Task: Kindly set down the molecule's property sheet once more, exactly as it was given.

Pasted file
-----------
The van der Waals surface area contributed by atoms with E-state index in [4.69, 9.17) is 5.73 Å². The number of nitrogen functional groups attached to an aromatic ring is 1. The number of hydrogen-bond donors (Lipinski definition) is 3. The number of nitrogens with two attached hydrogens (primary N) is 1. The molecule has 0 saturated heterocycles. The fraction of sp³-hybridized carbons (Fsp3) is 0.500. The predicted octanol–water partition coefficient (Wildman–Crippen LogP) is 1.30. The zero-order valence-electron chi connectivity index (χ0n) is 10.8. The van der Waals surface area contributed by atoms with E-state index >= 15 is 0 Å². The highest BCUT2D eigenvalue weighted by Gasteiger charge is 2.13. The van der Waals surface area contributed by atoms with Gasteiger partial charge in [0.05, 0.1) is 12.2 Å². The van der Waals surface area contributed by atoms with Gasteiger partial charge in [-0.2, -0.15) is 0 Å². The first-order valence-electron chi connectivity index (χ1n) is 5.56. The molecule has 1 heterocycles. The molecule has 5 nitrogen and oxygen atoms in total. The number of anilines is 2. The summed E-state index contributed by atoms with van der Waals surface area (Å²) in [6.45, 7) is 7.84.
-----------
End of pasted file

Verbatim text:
The van der Waals surface area contributed by atoms with E-state index in [4.69, 9.17) is 5.73 Å². The number of nitrogen functional groups attached to an aromatic ring is 1. The number of hydrogen-bond donors (Lipinski definition) is 3. The number of nitrogens with two attached hydrogens (primary N) is 1. The molecule has 0 saturated heterocycles. The fraction of sp³-hybridized carbons (Fsp3) is 0.500. The predicted octanol–water partition coefficient (Wildman–Crippen LogP) is 1.30. The zero-order valence-electron chi connectivity index (χ0n) is 10.8. The van der Waals surface area contributed by atoms with E-state index >= 15 is 0 Å². The highest BCUT2D eigenvalue weighted by Gasteiger charge is 2.13. The van der Waals surface area contributed by atoms with Gasteiger partial charge in [0.05, 0.1) is 12.2 Å². The van der Waals surface area contributed by atoms with Gasteiger partial charge in [-0.2, -0.15) is 0 Å². The first-order valence-electron chi connectivity index (χ1n) is 5.56. The molecule has 1 heterocycles. The molecule has 5 nitrogen and oxygen atoms in total. The number of anilines is 2. The summed E-state index contributed by atoms with van der Waals surface area (Å²) in [6.45, 7) is 7.84.